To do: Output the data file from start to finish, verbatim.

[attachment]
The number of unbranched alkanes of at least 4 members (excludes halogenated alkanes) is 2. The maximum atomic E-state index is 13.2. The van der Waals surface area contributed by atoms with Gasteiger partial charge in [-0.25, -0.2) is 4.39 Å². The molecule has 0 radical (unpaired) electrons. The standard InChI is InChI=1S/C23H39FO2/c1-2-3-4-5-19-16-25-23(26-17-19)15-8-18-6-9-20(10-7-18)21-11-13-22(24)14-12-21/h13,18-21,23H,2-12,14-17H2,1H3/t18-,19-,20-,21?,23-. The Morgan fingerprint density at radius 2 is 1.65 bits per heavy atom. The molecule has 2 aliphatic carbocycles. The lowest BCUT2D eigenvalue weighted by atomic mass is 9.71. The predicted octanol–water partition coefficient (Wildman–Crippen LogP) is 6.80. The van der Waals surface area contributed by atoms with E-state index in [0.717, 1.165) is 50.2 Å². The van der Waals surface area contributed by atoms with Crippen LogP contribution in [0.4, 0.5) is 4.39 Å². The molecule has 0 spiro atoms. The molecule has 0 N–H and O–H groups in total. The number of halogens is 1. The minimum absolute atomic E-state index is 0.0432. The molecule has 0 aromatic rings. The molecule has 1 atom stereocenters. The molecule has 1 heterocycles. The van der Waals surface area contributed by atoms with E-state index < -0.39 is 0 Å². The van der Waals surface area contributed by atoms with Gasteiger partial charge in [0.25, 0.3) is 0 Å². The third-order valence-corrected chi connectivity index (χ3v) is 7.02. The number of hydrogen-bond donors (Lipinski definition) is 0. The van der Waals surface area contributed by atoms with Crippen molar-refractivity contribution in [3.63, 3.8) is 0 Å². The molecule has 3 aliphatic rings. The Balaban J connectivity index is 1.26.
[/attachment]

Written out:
The number of unbranched alkanes of at least 4 members (excludes halogenated alkanes) is 2. The maximum atomic E-state index is 13.2. The van der Waals surface area contributed by atoms with Gasteiger partial charge in [-0.25, -0.2) is 4.39 Å². The molecule has 0 radical (unpaired) electrons. The standard InChI is InChI=1S/C23H39FO2/c1-2-3-4-5-19-16-25-23(26-17-19)15-8-18-6-9-20(10-7-18)21-11-13-22(24)14-12-21/h13,18-21,23H,2-12,14-17H2,1H3/t18-,19-,20-,21?,23-. The Morgan fingerprint density at radius 2 is 1.65 bits per heavy atom. The molecule has 2 aliphatic carbocycles. The lowest BCUT2D eigenvalue weighted by atomic mass is 9.71. The predicted octanol–water partition coefficient (Wildman–Crippen LogP) is 6.80. The van der Waals surface area contributed by atoms with E-state index in [0.717, 1.165) is 50.2 Å². The van der Waals surface area contributed by atoms with Crippen LogP contribution in [0.4, 0.5) is 4.39 Å². The molecule has 0 spiro atoms. The molecule has 0 N–H and O–H groups in total. The number of halogens is 1. The minimum absolute atomic E-state index is 0.0432. The molecule has 0 aromatic rings. The molecule has 1 atom stereocenters. The molecule has 1 heterocycles. The van der Waals surface area contributed by atoms with E-state index < -0.39 is 0 Å². The van der Waals surface area contributed by atoms with Gasteiger partial charge in [0.25, 0.3) is 0 Å². The third-order valence-corrected chi connectivity index (χ3v) is 7.02. The number of hydrogen-bond donors (Lipinski definition) is 0. The van der Waals surface area contributed by atoms with Crippen molar-refractivity contribution in [3.63, 3.8) is 0 Å². The molecule has 3 aliphatic rings. The Balaban J connectivity index is 1.26.